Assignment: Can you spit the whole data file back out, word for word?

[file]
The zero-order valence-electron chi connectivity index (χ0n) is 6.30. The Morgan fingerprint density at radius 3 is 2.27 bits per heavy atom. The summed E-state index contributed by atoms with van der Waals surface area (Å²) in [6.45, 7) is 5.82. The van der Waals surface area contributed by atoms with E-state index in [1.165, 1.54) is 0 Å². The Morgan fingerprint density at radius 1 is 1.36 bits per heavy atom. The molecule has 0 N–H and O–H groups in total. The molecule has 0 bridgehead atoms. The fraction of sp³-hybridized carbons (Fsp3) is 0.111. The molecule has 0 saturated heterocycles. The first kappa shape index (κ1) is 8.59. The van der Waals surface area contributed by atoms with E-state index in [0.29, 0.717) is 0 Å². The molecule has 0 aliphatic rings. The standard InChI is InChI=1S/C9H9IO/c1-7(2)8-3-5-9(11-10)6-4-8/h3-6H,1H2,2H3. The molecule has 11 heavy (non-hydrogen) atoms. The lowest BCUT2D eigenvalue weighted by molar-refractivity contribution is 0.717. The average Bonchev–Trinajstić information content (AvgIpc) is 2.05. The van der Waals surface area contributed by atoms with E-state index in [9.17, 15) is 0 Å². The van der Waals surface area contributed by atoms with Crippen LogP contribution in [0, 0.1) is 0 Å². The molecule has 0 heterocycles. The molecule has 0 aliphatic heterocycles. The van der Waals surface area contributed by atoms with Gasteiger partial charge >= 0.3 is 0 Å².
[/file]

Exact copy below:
The zero-order valence-electron chi connectivity index (χ0n) is 6.30. The Morgan fingerprint density at radius 3 is 2.27 bits per heavy atom. The summed E-state index contributed by atoms with van der Waals surface area (Å²) in [6.45, 7) is 5.82. The van der Waals surface area contributed by atoms with E-state index in [1.165, 1.54) is 0 Å². The Morgan fingerprint density at radius 1 is 1.36 bits per heavy atom. The molecule has 0 N–H and O–H groups in total. The molecule has 0 bridgehead atoms. The fraction of sp³-hybridized carbons (Fsp3) is 0.111. The molecule has 0 saturated heterocycles. The first kappa shape index (κ1) is 8.59. The van der Waals surface area contributed by atoms with E-state index in [0.29, 0.717) is 0 Å². The molecule has 0 aliphatic rings. The standard InChI is InChI=1S/C9H9IO/c1-7(2)8-3-5-9(11-10)6-4-8/h3-6H,1H2,2H3. The molecule has 11 heavy (non-hydrogen) atoms. The lowest BCUT2D eigenvalue weighted by molar-refractivity contribution is 0.717. The average Bonchev–Trinajstić information content (AvgIpc) is 2.05. The van der Waals surface area contributed by atoms with E-state index in [9.17, 15) is 0 Å². The van der Waals surface area contributed by atoms with Crippen LogP contribution in [0, 0.1) is 0 Å². The molecule has 0 heterocycles. The molecule has 0 aliphatic heterocycles. The van der Waals surface area contributed by atoms with Gasteiger partial charge >= 0.3 is 0 Å².